How Congress Stopped the Next Big Obamacare Disaster
Earlier this month, the administration announced that insurers who lost money selling Obamacare would not get a $2.5 billion bailout. It was great news for taxpayers, but it didn’t happen by chance.
Both chambers of Congress worked very hard to make those savings possible. And lawmakers will have to continue working hard to keep bailouts like this from happening in the future.
Here’s how Congress did it this time. But first, some background.
Obamacare used generosity to overcome insurance companies’ objections to its excessive regulation. For starters, the law mandated that everyone buy their product. It created new subsidies to help people make those purchases. And it massively expanded Medicaid, which is largely administered by insurers.
The law also created two back-end bailout programs designed specifically to benefit insurers selling Obamacare plans in the individual market. Goody No. 1 was a reinsurance program that reimburses Obamacare plans for most of the expenses run up by people with high annual claims. Funded by a tax on everyone with non-Obamacare coverage, the reinsurance program shoveled nearly $8 billion to Obamacare insurers last year.
The second bailout provision was a “risk corridor” program designed to collect payments from insurers who made excess profits–as determined by the federal government–and make payments to insurers with excess losses. If the government didn’t collect enough from profitable insurers to cover the compensatory payments, taxpayers would be stuck with covering the “shortfall.”
The design amounted to a double bailout, with taxpayers on the hook for subsidizing insurance company losses on the back-end as well as for the front-end subsidies and mandates that benefitted insurers.
The Democratic leadership was able to bulldoze Obamacare through Congress. But many lawmakers felt this sweetheart deal for insurers was a raw deal for taxpayers. In 2014, they decided to look into it.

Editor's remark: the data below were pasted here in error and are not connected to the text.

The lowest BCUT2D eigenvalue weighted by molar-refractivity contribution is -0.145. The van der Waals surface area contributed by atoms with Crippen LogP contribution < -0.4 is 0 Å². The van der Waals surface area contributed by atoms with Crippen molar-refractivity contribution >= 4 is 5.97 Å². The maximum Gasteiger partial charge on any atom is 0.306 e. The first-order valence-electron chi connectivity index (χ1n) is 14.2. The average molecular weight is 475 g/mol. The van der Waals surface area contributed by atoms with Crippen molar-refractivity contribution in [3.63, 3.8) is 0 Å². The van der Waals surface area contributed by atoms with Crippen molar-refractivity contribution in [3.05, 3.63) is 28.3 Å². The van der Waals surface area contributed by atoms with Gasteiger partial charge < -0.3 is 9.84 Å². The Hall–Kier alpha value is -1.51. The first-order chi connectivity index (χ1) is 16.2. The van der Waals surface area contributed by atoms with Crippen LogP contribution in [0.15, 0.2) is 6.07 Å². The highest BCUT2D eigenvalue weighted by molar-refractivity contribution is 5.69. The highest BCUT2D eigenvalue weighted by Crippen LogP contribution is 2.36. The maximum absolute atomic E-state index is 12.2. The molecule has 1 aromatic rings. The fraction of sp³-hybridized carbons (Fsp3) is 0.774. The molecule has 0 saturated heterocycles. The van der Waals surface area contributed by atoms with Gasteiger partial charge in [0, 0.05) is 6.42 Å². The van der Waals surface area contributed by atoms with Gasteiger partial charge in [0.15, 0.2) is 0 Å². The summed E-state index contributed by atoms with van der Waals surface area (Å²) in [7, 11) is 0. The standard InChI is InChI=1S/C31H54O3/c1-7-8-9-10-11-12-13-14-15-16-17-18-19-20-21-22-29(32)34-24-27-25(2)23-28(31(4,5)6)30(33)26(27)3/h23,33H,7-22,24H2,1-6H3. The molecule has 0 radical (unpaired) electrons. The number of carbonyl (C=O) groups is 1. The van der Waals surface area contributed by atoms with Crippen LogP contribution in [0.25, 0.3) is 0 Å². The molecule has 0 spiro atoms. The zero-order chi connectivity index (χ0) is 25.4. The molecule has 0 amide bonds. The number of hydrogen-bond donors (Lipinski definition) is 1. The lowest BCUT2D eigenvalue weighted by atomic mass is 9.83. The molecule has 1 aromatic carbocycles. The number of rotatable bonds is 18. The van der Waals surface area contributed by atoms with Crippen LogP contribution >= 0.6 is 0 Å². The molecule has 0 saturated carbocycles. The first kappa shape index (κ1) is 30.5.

The House Committee on Oversight and Government Reform scheduled a Feb. 5 hearing entitled “Obamacare: Why the Need for an Insurance Company Bailout?” The day before that hearing, the Congressional Budget Office released a study estimating that risk corridors would make the government $8 billion. Democrats gleefully trumpeted the projection at the hearing, with the Committee’s ranking member claiming that “billions of dollars in savings would simply disappear” if the risk corridors were eliminated.
But committee Republicans were skeptical. CBO’s assumption seemed inconsistent with anecdotal evidence that insurers were enrolling a disproportionately older, sicker population in Obamacare plans. To get a clearer picture of what was happening, the Oversight Committee began soliciting information from insurers themselves. Their investigation confirmed that enrollees were generally older and sicker than anticipated—and that insurers expected to net about $1 billion from risk corridor payments that spring.
The Committee released its preliminary findings at a June hearing. During that meeting, Jeff Sessions, (R-Ala.), then the ranking member of the Senate Budget Committee, raised a new issue: the questionable legality of the administration’s plan to transfer taxpayer funds to insurers through the risk corridor program.
In January, Sessions’ committee and the House Energy and Commerce Committee had identified that the Department of Health and Human Services (HHS) lacked an appropriation for bailing out insurance companies through the risk corridors. They asked the Government Accountability Office to look into the matter. That September, GAO issued its legal opinion: the administration would need an appropriation from Congress to make outgoing payments.
Of course, once insurers realized the risk corridor payments might be limited to whatever was collected from companies offering profitable plans, their lobbyists descended in droves, arguing that premiums would skyrocket unless lawmakers propped up insurers by letting taxpayer dollars flow through the risk corridors.